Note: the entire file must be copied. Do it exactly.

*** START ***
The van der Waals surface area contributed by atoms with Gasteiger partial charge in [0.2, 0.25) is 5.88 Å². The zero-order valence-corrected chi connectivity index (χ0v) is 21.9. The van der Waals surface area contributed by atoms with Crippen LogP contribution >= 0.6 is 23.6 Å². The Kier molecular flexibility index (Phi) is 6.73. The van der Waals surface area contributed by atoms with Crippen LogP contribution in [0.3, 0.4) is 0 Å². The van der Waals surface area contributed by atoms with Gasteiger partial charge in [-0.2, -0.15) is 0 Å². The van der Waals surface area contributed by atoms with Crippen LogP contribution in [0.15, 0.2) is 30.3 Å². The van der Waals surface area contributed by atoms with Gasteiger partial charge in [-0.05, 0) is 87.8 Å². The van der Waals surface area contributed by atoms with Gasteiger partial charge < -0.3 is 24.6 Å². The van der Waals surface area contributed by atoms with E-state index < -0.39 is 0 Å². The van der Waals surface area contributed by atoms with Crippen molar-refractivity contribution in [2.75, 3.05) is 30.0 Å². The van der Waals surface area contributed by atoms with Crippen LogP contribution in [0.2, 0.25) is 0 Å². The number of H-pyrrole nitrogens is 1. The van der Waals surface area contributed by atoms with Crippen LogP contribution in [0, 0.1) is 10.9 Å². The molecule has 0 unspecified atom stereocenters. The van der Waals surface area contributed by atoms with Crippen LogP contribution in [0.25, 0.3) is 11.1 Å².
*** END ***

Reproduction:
The van der Waals surface area contributed by atoms with Gasteiger partial charge in [0.2, 0.25) is 5.88 Å². The zero-order valence-corrected chi connectivity index (χ0v) is 21.9. The van der Waals surface area contributed by atoms with Crippen LogP contribution >= 0.6 is 23.6 Å². The Kier molecular flexibility index (Phi) is 6.73. The van der Waals surface area contributed by atoms with Crippen LogP contribution in [0.3, 0.4) is 0 Å². The van der Waals surface area contributed by atoms with Gasteiger partial charge in [-0.2, -0.15) is 0 Å². The van der Waals surface area contributed by atoms with Crippen LogP contribution in [0.15, 0.2) is 30.3 Å². The van der Waals surface area contributed by atoms with Gasteiger partial charge in [-0.05, 0) is 87.8 Å². The van der Waals surface area contributed by atoms with Gasteiger partial charge < -0.3 is 24.6 Å². The van der Waals surface area contributed by atoms with E-state index < -0.39 is 0 Å². The van der Waals surface area contributed by atoms with Crippen molar-refractivity contribution in [2.75, 3.05) is 30.0 Å². The van der Waals surface area contributed by atoms with Crippen LogP contribution in [0.2, 0.25) is 0 Å². The number of H-pyrrole nitrogens is 1. The van der Waals surface area contributed by atoms with Crippen LogP contribution in [0, 0.1) is 10.9 Å². The molecule has 0 unspecified atom stereocenters. The van der Waals surface area contributed by atoms with Crippen LogP contribution in [0.25, 0.3) is 11.1 Å².